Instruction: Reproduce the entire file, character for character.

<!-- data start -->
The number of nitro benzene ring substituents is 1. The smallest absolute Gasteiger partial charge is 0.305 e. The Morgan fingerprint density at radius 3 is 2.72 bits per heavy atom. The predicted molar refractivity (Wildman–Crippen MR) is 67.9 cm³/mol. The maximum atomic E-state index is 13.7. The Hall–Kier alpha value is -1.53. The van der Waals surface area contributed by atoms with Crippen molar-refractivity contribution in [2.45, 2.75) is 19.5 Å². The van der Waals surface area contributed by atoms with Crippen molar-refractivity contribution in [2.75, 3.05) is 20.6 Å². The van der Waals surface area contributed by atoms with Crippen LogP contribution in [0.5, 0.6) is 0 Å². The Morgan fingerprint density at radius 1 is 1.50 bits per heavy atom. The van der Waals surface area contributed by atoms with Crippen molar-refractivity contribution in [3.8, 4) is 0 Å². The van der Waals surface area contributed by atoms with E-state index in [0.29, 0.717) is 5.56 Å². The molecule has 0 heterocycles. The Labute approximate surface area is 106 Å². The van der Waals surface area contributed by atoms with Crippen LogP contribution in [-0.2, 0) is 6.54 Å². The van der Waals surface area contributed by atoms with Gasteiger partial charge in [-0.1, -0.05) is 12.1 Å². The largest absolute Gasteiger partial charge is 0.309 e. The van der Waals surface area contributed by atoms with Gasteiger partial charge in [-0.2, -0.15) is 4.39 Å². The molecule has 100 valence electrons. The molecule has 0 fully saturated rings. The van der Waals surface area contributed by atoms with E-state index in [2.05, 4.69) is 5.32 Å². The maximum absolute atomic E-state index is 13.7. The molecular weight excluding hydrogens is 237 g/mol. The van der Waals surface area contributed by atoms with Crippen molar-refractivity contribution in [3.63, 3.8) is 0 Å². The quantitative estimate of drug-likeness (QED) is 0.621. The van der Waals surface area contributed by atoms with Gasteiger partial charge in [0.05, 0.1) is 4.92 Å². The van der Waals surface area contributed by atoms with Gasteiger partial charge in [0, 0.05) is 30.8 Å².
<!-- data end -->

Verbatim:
The number of nitro benzene ring substituents is 1. The smallest absolute Gasteiger partial charge is 0.305 e. The Morgan fingerprint density at radius 3 is 2.72 bits per heavy atom. The predicted molar refractivity (Wildman–Crippen MR) is 67.9 cm³/mol. The maximum atomic E-state index is 13.7. The Hall–Kier alpha value is -1.53. The van der Waals surface area contributed by atoms with Crippen molar-refractivity contribution in [2.45, 2.75) is 19.5 Å². The van der Waals surface area contributed by atoms with Crippen molar-refractivity contribution in [2.75, 3.05) is 20.6 Å². The van der Waals surface area contributed by atoms with Crippen LogP contribution in [0.5, 0.6) is 0 Å². The Morgan fingerprint density at radius 1 is 1.50 bits per heavy atom. The van der Waals surface area contributed by atoms with Crippen molar-refractivity contribution in [3.8, 4) is 0 Å². The van der Waals surface area contributed by atoms with E-state index in [0.29, 0.717) is 5.56 Å². The molecule has 0 heterocycles. The Labute approximate surface area is 106 Å². The van der Waals surface area contributed by atoms with Crippen LogP contribution in [-0.2, 0) is 6.54 Å². The van der Waals surface area contributed by atoms with Gasteiger partial charge in [-0.1, -0.05) is 12.1 Å². The largest absolute Gasteiger partial charge is 0.309 e. The van der Waals surface area contributed by atoms with Gasteiger partial charge in [-0.2, -0.15) is 4.39 Å². The molecule has 100 valence electrons. The molecule has 0 fully saturated rings. The van der Waals surface area contributed by atoms with E-state index in [2.05, 4.69) is 5.32 Å². The maximum absolute atomic E-state index is 13.7. The molecular weight excluding hydrogens is 237 g/mol. The van der Waals surface area contributed by atoms with Crippen molar-refractivity contribution in [3.63, 3.8) is 0 Å². The quantitative estimate of drug-likeness (QED) is 0.621. The van der Waals surface area contributed by atoms with Gasteiger partial charge in [0.05, 0.1) is 4.92 Å². The van der Waals surface area contributed by atoms with Gasteiger partial charge in [0, 0.05) is 30.8 Å².